Dr. Rachel Needle
To many of us, and to society in general sex is often quite a taboo subject. There is nothing necessarily embarrassing about a person's sex life, but it tends to be a very private matter that many people simply do not like to discuss.
Dr. Rachel Needle works as a Sex Therapist. Her work as a psychologist focuses on exploring patients feelings, concerns and difficulties with sex. There are a lot of strange conclusions that people can and do draw from the title of "sex therapist". The sex therapist field is something society does not yet know a great deal about. Dr. Needle emphasizes that while her focus and expertise is on sexual problems, her work is first and foremost that of a psychologist.
This is a field of interest to many of our readers, so we asked Dr. Needle to share her experience in the field, and describe what it is she does in her work.
What Led You to Become a Sex Therapist?
From as far back as I can remember, I have wanted to be a Psychologist. Growing up my mother, who is in the women’s health field, spoke very openly with me about sexuality. I have always been comfortable with discussing sex related topics and was a peer sex educator while in high school. It is no secret that many people are uncomfortable discussing sex related issues, but I found that people would approach me with questions and concerns quite comfortably. I believe this has to do with my knowledge of the field and my own comfort with the topic. In addition, sexuality is such an important issue which is often overlooked. I decided I wanted to address it and make sure people had accurate information, an understanding of how they got to where they are in relation to their sexual issues and concerns, and the help towards a path to a healthy and satisfying sexual life.
Learn more about sex therapy careers and salary.
What Special Training Prepared You to Treat Patients in Need of Sex Therapy? Were Sex Therapy Programs Part of Your Clinical Psychology Training?
Unfortunately, it is not a required part of clinical training to become a Psychologist. Some graduate programs do offer a course in Human Sexuality and/or Sex Therapy but typically no more than one and it is not required. There are a number of different avenues one can take to become a specialist in sexuality. There are some programs that exist that are specifically dedicated to receiving a degree in sexology or human sexuality. The state of Florida, where I live, is the only state that requires one to be certified in order to practice sex therapy.
What are the Most Common Problems Encountered by a Sex Therapist?
A therapist that specializes in sexuality can encounter problems with relationships, sexual desire, arousal, orgasm, pain, compulsivity, desire discrepancies, discomfort with their bodies and sexuality, and gender identity.<!- mfunc search_btn -> <!- /mfunc search_btn ->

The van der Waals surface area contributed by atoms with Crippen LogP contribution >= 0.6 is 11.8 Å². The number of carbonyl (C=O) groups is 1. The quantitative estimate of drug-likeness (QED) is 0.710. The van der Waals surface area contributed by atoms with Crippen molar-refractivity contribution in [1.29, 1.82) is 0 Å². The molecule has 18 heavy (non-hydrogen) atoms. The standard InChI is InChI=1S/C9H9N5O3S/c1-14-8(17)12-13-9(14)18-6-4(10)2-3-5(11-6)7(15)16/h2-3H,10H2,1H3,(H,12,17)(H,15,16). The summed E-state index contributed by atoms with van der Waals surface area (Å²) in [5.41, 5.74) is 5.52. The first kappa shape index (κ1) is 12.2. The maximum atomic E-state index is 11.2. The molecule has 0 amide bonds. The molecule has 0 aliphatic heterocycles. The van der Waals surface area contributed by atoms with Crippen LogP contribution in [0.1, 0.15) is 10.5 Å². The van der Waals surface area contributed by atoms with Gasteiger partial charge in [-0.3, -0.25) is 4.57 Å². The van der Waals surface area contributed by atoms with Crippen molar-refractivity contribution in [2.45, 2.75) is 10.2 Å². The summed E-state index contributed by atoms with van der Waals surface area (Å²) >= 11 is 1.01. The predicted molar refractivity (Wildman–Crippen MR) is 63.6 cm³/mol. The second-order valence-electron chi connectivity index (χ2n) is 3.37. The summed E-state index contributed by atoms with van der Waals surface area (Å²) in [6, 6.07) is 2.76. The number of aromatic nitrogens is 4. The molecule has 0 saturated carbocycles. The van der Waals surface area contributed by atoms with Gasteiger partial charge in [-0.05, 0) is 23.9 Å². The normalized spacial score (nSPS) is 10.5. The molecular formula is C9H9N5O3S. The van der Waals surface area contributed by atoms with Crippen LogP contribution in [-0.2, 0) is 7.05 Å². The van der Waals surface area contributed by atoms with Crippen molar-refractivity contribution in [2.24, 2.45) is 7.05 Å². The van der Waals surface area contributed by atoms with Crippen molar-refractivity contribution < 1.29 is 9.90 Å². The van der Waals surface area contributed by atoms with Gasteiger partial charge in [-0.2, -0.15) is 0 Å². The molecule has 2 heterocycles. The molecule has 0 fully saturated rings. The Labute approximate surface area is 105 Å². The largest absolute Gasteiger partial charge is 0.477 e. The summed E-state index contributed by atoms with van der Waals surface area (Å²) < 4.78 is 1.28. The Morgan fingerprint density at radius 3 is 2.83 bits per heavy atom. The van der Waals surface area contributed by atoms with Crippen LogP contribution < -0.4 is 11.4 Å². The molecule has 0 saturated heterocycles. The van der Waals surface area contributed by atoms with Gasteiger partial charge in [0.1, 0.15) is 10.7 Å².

For Many People Sex is Highly Intimate and Often Difficult to Talk About... How do You Overcome that Obstacle in Your Practice?
Sex is a difficult topic for many to discuss. I believe it helps my clients feel more comfortable talking about sex and their issues with sex by seeing my comfort with the topic as well as knowing my expertise in the area. I strive to be open, nonjudgmental, and empathic. When possible, I normalize their feelings and experiences, while also helping them to understand how they got to the place they are that day and individualizing their treatment.
What are Some of the Challenges You Have Faced as a Sex Therapist?
The only challenge I have faced, which I don’t really consider a challenge but rather an opportunity to educate people, is confusion about what it is that I do. Many people don’t understand what a sex therapists does. Some even confuse it with a sex surrogate or with someone who just watches and critiques people having sex. This couldn’t be further from what it is I do. First and foremost I approach my work as a Psychologist. While I specialize in sex and relationships and am a certified sex therapist, there are many other areas I have had extensive training in, and I don’t see a client as just their presenting sexual issue. More often than not, there is much more going on and many factors contributing to their issue or concern.
Can You Share Some of the Successes You've Experienced as a Sex Therapist?, How Has Sex Therapy Changed the Lives of Your Patients?
My success with clients comes from the client and my ability to facilitate understanding of how they came to be at the place they are with themselves and their sexual functioning. Sex therapy has typically been thought of as very cognitive-behavioral, involving a number of behavioral exercises including homework assignments and certain specific exercises. While I do sometimes utilize these techniques, I look at the client the way I would anyone else coming into my Psychology practice. They are not merely their sexual issue. Understanding the person’s history both sexually and otherwise, helps me to support the client build an understanding of themselves and their issue, so that we can begin to make changes in their thinking and behavior.
What Advice Do You Have for Students Aspiring to Enter the Field of Sex Therapy?
Seek out as many educational trainings and workshops as possible; go to the conferences of and join sex related organizations such as SSTAR (Society for Sex Therapy and Research), AASECT (American Association of Sex Educators, Counselors, and Therapists), SSSS (Society for the Scientific Study of Sexuality), and/or ISSWSH (International Society for the Study of Women’s Sexual Health); and read sex research and therapy related journals to keep up on current research in the field.
Please follow Rachel on Twitter @DrRachelNeedle, Facebook, and Google+.